While the foregoing evidence indicates similarities in auditory and vocal capabilities between Neanderthals and modern humans, if these attributes already existed in the common ancestor of the two lineages, Homo heidelbergensis, then they do not shed light on whether a species-level separation existed between the two.

Genetic studies, along with some morphological studies such as that by Weaver, Roseman, and Stringer described previously, tend to support the view of a distinct separation between modern humans and Neanderthals. Among the most comprehensive investigations, two teams, one at the Lawrence Berkeley National Laboratory and the other at the Max Planck Institute for Evolutionary Anthropology in Germany, using different techniques, separately sequenced large chunks of DNA extracted from the femur of a 38,000-year-old Neanderthal specimen found in a cave in Croatia. This study involves nuclear DNA and is distinct from the mtDNA study at the Max Planck Institute described previously. The results confirm a close relationship between Neanderthals and modern humans, with a genetic overlap of more than 99.5 percent. Despite this degree of similarity, the researchers found no evidence to support the idea of modern human/Neanderthal interbreeding, though it cannot be entirely ruled out using this data. The genetic overlap is interpreted as due to common ancestry, as in the example of horses and donkeys cited previously, rather than to continued or renewed genetic flow.

In evaluating the results of genetic studies, it is important to understand that the differences between species cannot be judged purely by a numerical comparison of the similarity between DNA sequences. Put in simple terms, there are ‘architecture genes' and there are ‘control genes.' The control genes affect how the architecture genes are expressed. A small change in a control gene can have a substantial effect on the expression of one or more architecture genes. This could result in a significantly different organism despite the fact that the change in the genetic sequence was quite small. Therefore, modern humans could differ from Neanderthals in only a relative few, but very critical control genes.

Other research, this studying the mitochondrial DNA of modern humans from fossils dating to roughly the time of the overlap with Neanderthals in Europe, finds that similar mtDNA is still present in Europe today. However, this mtDNA has substantial differences with that of Neanderthals (Caramelli et al., 16 July 2008, PLoS ONE). This again indicates a definitive genetic separation between Neanderthals and modern humans.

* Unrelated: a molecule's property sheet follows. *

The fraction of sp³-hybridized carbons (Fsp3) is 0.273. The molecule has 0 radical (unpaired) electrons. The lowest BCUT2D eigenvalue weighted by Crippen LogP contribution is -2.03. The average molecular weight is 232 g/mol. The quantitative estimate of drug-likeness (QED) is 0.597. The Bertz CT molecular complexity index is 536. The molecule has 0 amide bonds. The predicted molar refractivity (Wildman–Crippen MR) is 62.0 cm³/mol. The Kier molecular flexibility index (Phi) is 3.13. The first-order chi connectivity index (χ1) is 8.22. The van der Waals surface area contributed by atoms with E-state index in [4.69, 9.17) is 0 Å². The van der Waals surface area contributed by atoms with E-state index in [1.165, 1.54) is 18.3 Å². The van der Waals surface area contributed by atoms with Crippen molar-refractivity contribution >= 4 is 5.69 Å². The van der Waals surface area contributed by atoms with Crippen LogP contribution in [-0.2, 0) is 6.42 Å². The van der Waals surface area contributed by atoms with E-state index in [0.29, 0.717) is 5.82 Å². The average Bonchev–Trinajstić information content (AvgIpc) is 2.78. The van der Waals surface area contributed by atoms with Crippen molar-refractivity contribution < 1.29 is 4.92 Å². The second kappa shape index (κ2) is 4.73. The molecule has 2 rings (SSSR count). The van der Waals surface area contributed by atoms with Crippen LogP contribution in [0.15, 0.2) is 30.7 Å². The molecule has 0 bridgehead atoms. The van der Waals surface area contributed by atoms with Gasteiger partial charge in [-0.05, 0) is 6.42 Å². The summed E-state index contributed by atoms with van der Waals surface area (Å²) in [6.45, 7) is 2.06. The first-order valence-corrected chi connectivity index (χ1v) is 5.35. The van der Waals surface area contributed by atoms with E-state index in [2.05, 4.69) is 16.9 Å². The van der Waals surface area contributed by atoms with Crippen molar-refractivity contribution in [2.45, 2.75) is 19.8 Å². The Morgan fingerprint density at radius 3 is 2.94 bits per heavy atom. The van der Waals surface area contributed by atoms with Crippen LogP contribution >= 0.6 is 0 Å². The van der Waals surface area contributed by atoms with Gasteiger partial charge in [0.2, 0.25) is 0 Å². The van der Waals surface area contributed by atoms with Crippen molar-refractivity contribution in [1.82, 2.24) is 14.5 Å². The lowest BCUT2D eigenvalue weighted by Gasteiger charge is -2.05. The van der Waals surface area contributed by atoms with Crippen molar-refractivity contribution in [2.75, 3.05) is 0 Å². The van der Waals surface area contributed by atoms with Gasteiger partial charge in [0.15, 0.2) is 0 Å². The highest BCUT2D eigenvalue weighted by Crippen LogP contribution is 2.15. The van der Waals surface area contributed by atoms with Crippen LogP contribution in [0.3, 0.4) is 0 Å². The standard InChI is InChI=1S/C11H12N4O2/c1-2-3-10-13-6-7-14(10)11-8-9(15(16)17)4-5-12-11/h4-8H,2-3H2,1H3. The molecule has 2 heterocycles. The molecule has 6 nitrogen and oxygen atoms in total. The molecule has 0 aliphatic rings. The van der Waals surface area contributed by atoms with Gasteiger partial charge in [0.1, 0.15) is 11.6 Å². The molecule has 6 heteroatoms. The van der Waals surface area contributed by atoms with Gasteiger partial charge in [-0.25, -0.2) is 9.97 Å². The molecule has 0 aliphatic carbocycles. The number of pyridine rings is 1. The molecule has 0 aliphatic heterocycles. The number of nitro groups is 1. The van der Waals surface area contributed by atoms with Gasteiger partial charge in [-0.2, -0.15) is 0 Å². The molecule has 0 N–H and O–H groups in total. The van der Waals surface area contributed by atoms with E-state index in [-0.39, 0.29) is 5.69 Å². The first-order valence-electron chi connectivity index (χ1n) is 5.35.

Finally, recent revisions in the calibration of radiocarbon dates have led to a shortening of the apparent duration of overlap between Neanderthals and modern humans in Europe to as little as a thousand years (Mellars, 23 February 2006, Nature). This would indicate that instead of a relatively long period of coexistence and, perhaps, interaction, both culturally and genetically, the encounter swiftly led to the extinction of Neanderthals due to their inability to compete for resources with modern humans and/or direct extermination of the former by the latter.

In sum, genetic studies tend to support the interpretation that Neanderthal and modern humans were separated at the species level. This stands in contrast to the seemingly more contradictory results coming from studies of fossil bone. Nevertheless, overall, the trend in research seems to be toward the species-separation side of the argument.

It is important to consider that genetic research has so far dealt only with segments of Neanderthal DNA. A much more comprehensive view may come when the full DNA sequence of Neanderthals has been worked out, which should happen by the end of this year. This can then be compared with the modern human DNA sequence that was determined by the Human Genome Project.

As indicated previously, research into the nature of the relationship between Neanderthals and modern humans has implications for understanding the course of human evolution more generally. Of special interest, perhaps, is the light this research will shed on the origin and development of the human capacity for abstract thought, the single most definitive human characteristic. Did this ability appear all at once, fully formed? Or, was it gradually constructed over millions of years, species by species, with many different, perhaps more limited versions of this faculty having existed in the past? If so, our current mental capabilities are only the latest in an array of evolutionary experiments in this mode of adaptation. Seemingly, our version is the most sophisticated yet achieved, but it may not necessarily be the final version.

Concluded